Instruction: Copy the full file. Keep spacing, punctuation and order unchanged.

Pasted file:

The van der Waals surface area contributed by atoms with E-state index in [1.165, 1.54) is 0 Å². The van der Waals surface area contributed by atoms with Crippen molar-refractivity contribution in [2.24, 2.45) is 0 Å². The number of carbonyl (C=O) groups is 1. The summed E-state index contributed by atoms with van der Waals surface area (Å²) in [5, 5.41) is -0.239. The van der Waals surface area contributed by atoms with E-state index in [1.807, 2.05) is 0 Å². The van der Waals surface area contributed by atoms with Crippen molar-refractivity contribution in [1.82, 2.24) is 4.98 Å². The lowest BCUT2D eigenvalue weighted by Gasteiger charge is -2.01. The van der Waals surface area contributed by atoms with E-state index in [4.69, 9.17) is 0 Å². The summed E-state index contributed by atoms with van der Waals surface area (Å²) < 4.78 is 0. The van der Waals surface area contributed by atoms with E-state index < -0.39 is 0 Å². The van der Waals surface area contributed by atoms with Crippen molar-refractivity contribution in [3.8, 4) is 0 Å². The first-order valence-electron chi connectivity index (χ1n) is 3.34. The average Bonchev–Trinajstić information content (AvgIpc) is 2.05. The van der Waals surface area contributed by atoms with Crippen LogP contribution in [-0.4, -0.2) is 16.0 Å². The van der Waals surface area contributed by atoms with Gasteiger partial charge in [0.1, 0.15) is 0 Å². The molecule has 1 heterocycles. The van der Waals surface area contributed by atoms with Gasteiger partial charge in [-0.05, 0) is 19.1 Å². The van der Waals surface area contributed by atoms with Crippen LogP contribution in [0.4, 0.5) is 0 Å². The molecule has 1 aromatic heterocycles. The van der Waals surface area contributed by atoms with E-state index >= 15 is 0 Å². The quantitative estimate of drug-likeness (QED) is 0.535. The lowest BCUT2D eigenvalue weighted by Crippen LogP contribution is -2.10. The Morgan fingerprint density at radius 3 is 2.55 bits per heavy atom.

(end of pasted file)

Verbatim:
The van der Waals surface area contributed by atoms with E-state index in [1.165, 1.54) is 0 Å². The van der Waals surface area contributed by atoms with Crippen molar-refractivity contribution in [2.24, 2.45) is 0 Å². The number of carbonyl (C=O) groups is 1. The summed E-state index contributed by atoms with van der Waals surface area (Å²) in [5, 5.41) is -0.239. The van der Waals surface area contributed by atoms with E-state index in [1.807, 2.05) is 0 Å². The van der Waals surface area contributed by atoms with Crippen molar-refractivity contribution in [1.82, 2.24) is 4.98 Å². The lowest BCUT2D eigenvalue weighted by Gasteiger charge is -2.01. The van der Waals surface area contributed by atoms with E-state index in [4.69, 9.17) is 0 Å². The summed E-state index contributed by atoms with van der Waals surface area (Å²) < 4.78 is 0. The van der Waals surface area contributed by atoms with E-state index < -0.39 is 0 Å². The van der Waals surface area contributed by atoms with Crippen molar-refractivity contribution in [3.8, 4) is 0 Å². The first-order valence-electron chi connectivity index (χ1n) is 3.34. The average Bonchev–Trinajstić information content (AvgIpc) is 2.05. The van der Waals surface area contributed by atoms with Crippen LogP contribution in [-0.4, -0.2) is 16.0 Å². The van der Waals surface area contributed by atoms with Gasteiger partial charge in [0.1, 0.15) is 0 Å². The molecule has 1 heterocycles. The van der Waals surface area contributed by atoms with Gasteiger partial charge in [-0.05, 0) is 19.1 Å². The van der Waals surface area contributed by atoms with Crippen LogP contribution in [0.4, 0.5) is 0 Å². The molecule has 1 aromatic heterocycles. The van der Waals surface area contributed by atoms with E-state index >= 15 is 0 Å². The quantitative estimate of drug-likeness (QED) is 0.535. The lowest BCUT2D eigenvalue weighted by Crippen LogP contribution is -2.10. The Morgan fingerprint density at radius 3 is 2.55 bits per heavy atom.